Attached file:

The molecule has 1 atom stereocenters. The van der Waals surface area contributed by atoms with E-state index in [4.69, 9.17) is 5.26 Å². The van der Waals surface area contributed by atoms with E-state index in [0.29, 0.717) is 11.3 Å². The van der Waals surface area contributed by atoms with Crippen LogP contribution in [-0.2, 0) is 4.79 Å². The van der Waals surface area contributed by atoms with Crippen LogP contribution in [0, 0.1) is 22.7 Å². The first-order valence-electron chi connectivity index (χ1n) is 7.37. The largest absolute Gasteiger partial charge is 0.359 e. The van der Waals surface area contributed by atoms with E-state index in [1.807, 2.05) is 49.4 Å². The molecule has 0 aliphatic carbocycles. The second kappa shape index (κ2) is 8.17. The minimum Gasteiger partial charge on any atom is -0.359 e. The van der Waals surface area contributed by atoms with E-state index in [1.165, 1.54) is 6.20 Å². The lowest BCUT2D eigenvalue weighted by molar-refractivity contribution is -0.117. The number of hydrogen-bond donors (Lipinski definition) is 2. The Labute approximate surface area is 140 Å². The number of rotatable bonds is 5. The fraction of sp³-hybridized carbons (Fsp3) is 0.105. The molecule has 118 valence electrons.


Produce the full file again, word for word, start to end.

The molecule has 1 atom stereocenters. The van der Waals surface area contributed by atoms with E-state index in [4.69, 9.17) is 5.26 Å². The van der Waals surface area contributed by atoms with E-state index in [0.29, 0.717) is 11.3 Å². The van der Waals surface area contributed by atoms with Crippen LogP contribution in [-0.2, 0) is 4.79 Å². The van der Waals surface area contributed by atoms with Crippen LogP contribution in [0, 0.1) is 22.7 Å². The first-order valence-electron chi connectivity index (χ1n) is 7.37. The largest absolute Gasteiger partial charge is 0.359 e. The van der Waals surface area contributed by atoms with E-state index in [1.807, 2.05) is 49.4 Å². The molecule has 0 aliphatic carbocycles. The second kappa shape index (κ2) is 8.17. The minimum Gasteiger partial charge on any atom is -0.359 e. The van der Waals surface area contributed by atoms with E-state index in [1.165, 1.54) is 6.20 Å². The lowest BCUT2D eigenvalue weighted by molar-refractivity contribution is -0.117. The number of hydrogen-bond donors (Lipinski definition) is 2. The Labute approximate surface area is 140 Å². The number of rotatable bonds is 5. The fraction of sp³-hybridized carbons (Fsp3) is 0.105. The molecule has 118 valence electrons.